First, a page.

"Best All-in-One Barbecue Restaurant" is the title People magazine once bestowed upon Maurice Bessinger's popular Piggie Park restaurant chain.
The magazine may not have known that Bessinger, besides offering patrons a zesty, mustard-based barbecue, also serves up racist tracts. Or that until the U.S. Supreme Court intervened, he didn't serve blacks at all in his main dining room.
Now, Bessinger is paying the price for his politics. Wal-Mart and Sam's Club recently shipped Bessinger's products back to him, and Food Lion, Publix, Harris Teeter, Winn Dixie and Kroger quickly followed suit, spelling trouble for Bessinger's sizable barbecue sauce business.
Piggly Wiggly supermarkets — not to be confused with Bessinger's Piggie Park restaurants — kept the sauces and frozen pork dinners stocked longer than the rest, but in October they pulled the Bessinger line, too.
It all started when Bessinger raised Confederate battle flags above some of his restaurants — in place of American flags — to protest their removal from atop the South Carolina Statehouse. Controversy ensued as he defied city officials, who told him that a local ordinance required a permit for flying any such flag or banner.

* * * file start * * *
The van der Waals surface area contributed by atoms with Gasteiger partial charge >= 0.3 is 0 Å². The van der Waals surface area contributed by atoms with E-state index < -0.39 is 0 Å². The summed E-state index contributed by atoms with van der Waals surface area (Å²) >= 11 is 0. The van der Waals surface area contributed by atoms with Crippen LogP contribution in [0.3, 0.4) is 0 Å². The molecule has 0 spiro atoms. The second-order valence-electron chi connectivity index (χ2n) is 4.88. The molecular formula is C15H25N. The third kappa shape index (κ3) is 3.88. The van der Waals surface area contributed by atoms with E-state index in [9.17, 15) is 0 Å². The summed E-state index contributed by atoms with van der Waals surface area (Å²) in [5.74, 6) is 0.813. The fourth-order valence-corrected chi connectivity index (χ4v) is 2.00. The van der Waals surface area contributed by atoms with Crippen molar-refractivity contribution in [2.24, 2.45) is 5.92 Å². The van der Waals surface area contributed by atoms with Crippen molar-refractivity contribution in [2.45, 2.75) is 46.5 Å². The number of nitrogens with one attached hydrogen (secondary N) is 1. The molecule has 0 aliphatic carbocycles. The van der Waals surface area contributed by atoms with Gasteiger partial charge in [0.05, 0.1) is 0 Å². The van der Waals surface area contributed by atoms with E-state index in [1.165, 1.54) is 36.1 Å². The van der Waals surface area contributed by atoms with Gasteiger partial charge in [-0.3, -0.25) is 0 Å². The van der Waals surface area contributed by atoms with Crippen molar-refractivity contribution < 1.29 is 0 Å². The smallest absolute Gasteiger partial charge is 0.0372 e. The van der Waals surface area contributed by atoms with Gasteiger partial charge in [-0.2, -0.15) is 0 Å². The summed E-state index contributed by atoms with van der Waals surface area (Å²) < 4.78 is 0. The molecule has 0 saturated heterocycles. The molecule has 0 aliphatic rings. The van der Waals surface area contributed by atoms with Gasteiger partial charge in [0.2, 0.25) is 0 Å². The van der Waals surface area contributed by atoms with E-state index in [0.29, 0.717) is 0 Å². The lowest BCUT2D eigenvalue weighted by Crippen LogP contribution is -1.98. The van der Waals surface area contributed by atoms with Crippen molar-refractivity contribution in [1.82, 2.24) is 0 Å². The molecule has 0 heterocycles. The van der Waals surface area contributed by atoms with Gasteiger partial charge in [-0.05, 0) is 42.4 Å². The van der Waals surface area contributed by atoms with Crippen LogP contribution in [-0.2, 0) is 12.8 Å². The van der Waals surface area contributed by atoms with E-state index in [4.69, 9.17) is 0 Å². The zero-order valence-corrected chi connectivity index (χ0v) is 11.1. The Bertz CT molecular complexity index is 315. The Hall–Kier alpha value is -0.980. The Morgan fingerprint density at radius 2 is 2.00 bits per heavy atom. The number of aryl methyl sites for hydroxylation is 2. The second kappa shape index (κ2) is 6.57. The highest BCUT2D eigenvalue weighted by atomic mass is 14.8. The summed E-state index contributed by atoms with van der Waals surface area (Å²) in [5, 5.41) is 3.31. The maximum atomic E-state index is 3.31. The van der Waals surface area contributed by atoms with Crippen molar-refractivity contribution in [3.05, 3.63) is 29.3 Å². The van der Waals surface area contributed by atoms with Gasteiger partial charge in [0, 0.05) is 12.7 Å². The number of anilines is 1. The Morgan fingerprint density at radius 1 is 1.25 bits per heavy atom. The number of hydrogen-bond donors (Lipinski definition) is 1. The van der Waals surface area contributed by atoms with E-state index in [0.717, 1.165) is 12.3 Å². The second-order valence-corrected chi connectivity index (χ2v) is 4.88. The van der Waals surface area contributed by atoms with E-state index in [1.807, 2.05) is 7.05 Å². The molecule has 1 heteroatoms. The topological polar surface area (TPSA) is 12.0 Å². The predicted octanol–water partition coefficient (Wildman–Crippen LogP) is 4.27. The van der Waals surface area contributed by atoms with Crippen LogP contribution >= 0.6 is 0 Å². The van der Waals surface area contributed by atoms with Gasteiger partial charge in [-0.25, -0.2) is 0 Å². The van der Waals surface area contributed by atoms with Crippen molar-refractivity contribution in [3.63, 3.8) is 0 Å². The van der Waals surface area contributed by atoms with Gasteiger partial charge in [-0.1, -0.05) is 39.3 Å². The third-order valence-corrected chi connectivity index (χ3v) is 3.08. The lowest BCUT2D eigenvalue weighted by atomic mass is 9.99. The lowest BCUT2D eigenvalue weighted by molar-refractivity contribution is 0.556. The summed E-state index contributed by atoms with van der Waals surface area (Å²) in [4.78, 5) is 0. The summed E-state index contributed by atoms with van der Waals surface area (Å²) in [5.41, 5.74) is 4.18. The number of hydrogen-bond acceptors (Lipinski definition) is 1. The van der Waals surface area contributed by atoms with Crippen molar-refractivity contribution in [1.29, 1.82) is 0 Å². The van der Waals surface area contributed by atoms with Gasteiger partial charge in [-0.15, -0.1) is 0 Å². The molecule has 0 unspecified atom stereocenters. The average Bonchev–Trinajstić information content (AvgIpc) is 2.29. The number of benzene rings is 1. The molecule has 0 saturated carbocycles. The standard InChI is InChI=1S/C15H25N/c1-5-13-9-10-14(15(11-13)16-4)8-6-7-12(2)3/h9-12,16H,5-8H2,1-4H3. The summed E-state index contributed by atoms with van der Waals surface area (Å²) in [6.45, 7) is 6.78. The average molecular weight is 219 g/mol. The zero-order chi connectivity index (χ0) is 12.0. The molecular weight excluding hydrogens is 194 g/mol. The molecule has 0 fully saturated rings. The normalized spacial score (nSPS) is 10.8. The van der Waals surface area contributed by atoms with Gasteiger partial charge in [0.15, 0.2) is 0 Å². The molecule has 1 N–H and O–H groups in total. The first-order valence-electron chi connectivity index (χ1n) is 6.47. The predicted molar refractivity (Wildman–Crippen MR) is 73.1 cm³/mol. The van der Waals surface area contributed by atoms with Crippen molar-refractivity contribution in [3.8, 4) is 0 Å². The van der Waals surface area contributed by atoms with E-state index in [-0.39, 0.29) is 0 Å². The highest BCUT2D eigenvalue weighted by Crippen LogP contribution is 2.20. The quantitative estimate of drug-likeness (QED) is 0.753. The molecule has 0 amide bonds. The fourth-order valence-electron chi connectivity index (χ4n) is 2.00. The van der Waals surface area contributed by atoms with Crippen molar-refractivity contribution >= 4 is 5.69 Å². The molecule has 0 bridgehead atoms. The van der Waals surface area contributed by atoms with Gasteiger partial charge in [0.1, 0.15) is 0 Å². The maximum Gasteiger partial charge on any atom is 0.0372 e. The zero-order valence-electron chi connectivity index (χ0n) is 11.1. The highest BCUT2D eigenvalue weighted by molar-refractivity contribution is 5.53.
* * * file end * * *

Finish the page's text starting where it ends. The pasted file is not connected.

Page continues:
Wal-Mart says it is the bigoted literature that Bessinger has sold in his restaurants, not the Confederate flag, that sparked its decision, and other retailers agree. The most offensive document, in the view of the Wal-Mart spokesman, was a pamphlet entitled "The Biblical Justification for Slavery."
For Michael Hill, president of the neo-Confederate League of the South, this rationale amounts to "deep seated anti-Southern and anti-Christian bias." Bessinger has been the caterer of choice at rallies for the Confederate flag.
During the Iowa Republican caucus, Bessinger also barbecued for right-wing Reform Party presidential candidate Patrick Buchanan, whose South Carolina campaign headquarters is located in Bessinger's Piggie Park building.
Bessinger himself has tried to make a name in politics. As a staunch supporter of segregation during the 1950s and 1960s, he ran an outfit known as the National Association for the Preservation of White People. Later, in 1974, he mounted an unsuccessful campaign for South Carolina governor.
Bessinger remains unapologetic. "We just served them on a segregated basis, like every other restaurant did," Bessinger told The New York Times, recalling the days of Jim Crow past.
"What the blacks didn't realize was that they got the best food because their dining room was actually in the kitchen."